Would it? Fine then, if she said so. Roy just grunted in reply, taking the seat the waiter had brought around.

“Laila, tell me about yourself,” Keeley said next, and Roy tuned out the reply. He already knew what she’d say—they both did; they’d seen the Bantr messages—so there was no need for him to pay attention. Instead, he kept his eyes on Jamie, trying to gauge how the date had been going so far. Seemed like it had been off to a good start. Jamie looked relaxed, leaning in toward Laila across the table, hint of a smile playing over his lips.

“…and that’s how I got into dog training,” Laila concluded.

“Well, that’s just fantastic,” Keeley enthused, looking like she wanted to bounce in her seat in her unmistakable eagerness to like and approve of Laila. “Jamie loves dogs, don’t you? You’re always going over to Barkingham Palace.”

Which was nothing more than the truth. After Rebecca had become the shelter’s primary benefactor, Keeley had lined up some photo ops of the lads over at the shelter, playing with the dogs, and once Jamie had joined back up with the team, he’d taken to it like a duck to water. There was one particular shot of a roly-poly Samoyed puppy—looking like a fucking throw pillow with legs and an ecstatically wagging tail—licking Jamie’s face all over while he laughed and cuddled it close that looked…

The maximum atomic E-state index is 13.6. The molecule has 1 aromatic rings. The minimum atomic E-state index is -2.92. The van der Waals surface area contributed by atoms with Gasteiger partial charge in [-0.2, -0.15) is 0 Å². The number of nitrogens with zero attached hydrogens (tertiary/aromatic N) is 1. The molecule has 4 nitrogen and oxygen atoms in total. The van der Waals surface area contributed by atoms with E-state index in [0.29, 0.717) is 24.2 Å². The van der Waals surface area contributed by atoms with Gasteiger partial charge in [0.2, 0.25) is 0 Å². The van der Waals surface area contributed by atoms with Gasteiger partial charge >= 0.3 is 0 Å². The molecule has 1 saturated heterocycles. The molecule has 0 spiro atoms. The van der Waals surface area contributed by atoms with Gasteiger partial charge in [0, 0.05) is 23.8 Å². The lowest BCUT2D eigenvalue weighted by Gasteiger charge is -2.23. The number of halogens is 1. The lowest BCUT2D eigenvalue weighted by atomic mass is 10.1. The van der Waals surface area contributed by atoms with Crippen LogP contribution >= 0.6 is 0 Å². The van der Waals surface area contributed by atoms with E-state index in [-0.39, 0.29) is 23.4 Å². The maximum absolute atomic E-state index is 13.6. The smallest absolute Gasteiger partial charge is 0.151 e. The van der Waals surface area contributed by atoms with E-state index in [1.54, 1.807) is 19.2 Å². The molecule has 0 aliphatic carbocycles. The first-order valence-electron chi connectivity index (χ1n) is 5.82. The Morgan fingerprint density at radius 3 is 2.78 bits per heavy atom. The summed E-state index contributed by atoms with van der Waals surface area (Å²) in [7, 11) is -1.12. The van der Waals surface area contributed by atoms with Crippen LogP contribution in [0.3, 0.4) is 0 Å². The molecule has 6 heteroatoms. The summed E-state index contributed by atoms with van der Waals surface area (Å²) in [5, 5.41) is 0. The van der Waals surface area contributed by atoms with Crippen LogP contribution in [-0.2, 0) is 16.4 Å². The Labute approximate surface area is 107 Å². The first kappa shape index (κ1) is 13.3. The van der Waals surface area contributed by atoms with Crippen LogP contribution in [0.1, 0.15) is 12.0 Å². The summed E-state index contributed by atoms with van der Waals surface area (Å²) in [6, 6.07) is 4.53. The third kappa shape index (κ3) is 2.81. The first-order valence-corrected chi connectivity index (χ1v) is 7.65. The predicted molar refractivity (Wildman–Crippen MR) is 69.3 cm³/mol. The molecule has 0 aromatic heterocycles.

Well, it must look good, because when Keeley threw it up on the team’s Instagram page, it got an insane number of likes, so it’s not like Roy’s alone in thinking it’s a good picture. Artistically, and all.

“Oh yeah,” Laila said, “your team’s been spending a lot of time there, haven’t they? Well, I suppose you needed the good press after that teammate of yours got that poor greyhound killed.”

And with that, everyone at the table stiffened. Except Laila, who didn’t seem to realize the huge fucking mistake she’d just made.

Keeley, of course, tried to smooth things over. “W-well, we all felt really bad about poor Earl. Especially Dani—broke his heart, really.”